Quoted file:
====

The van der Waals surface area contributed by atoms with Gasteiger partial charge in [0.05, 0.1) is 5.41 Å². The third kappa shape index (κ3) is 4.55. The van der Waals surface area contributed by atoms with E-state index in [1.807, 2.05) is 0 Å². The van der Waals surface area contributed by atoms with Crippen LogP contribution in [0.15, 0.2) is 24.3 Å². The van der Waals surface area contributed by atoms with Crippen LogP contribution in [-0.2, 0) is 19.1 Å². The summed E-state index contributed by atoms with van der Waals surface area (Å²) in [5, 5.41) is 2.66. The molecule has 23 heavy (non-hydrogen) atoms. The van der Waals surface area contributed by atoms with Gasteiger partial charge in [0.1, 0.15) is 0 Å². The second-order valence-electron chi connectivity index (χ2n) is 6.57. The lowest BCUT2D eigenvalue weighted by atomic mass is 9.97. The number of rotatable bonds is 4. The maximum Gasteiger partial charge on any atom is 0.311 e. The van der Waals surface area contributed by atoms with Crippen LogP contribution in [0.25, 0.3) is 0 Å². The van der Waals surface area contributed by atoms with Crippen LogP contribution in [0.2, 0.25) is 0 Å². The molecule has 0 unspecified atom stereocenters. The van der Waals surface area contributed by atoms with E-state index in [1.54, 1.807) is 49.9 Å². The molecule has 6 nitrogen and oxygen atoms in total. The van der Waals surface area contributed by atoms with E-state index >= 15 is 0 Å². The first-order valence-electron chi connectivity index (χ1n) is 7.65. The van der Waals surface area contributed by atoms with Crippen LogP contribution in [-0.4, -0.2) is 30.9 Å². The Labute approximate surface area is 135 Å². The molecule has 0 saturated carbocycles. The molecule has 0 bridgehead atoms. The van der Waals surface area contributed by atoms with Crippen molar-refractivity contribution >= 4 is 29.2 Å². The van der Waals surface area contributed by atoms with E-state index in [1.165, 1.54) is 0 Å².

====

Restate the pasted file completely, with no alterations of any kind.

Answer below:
The van der Waals surface area contributed by atoms with Gasteiger partial charge in [0.05, 0.1) is 5.41 Å². The third kappa shape index (κ3) is 4.55. The van der Waals surface area contributed by atoms with E-state index in [1.807, 2.05) is 0 Å². The van der Waals surface area contributed by atoms with Crippen LogP contribution in [0.15, 0.2) is 24.3 Å². The van der Waals surface area contributed by atoms with Crippen LogP contribution in [-0.2, 0) is 19.1 Å². The summed E-state index contributed by atoms with van der Waals surface area (Å²) in [5, 5.41) is 2.66. The molecule has 23 heavy (non-hydrogen) atoms. The van der Waals surface area contributed by atoms with Gasteiger partial charge in [0.1, 0.15) is 0 Å². The second-order valence-electron chi connectivity index (χ2n) is 6.57. The lowest BCUT2D eigenvalue weighted by atomic mass is 9.97. The number of rotatable bonds is 4. The maximum Gasteiger partial charge on any atom is 0.311 e. The van der Waals surface area contributed by atoms with Crippen LogP contribution in [0.25, 0.3) is 0 Å². The van der Waals surface area contributed by atoms with Crippen LogP contribution in [0.2, 0.25) is 0 Å². The molecule has 0 unspecified atom stereocenters. The van der Waals surface area contributed by atoms with E-state index in [1.54, 1.807) is 49.9 Å². The molecule has 6 nitrogen and oxygen atoms in total. The van der Waals surface area contributed by atoms with E-state index >= 15 is 0 Å². The first-order valence-electron chi connectivity index (χ1n) is 7.65. The van der Waals surface area contributed by atoms with Crippen LogP contribution in [-0.4, -0.2) is 30.9 Å². The Labute approximate surface area is 135 Å². The molecule has 0 saturated carbocycles. The molecule has 0 bridgehead atoms. The van der Waals surface area contributed by atoms with Crippen molar-refractivity contribution >= 4 is 29.2 Å². The van der Waals surface area contributed by atoms with E-state index in [1.165, 1.54) is 0 Å².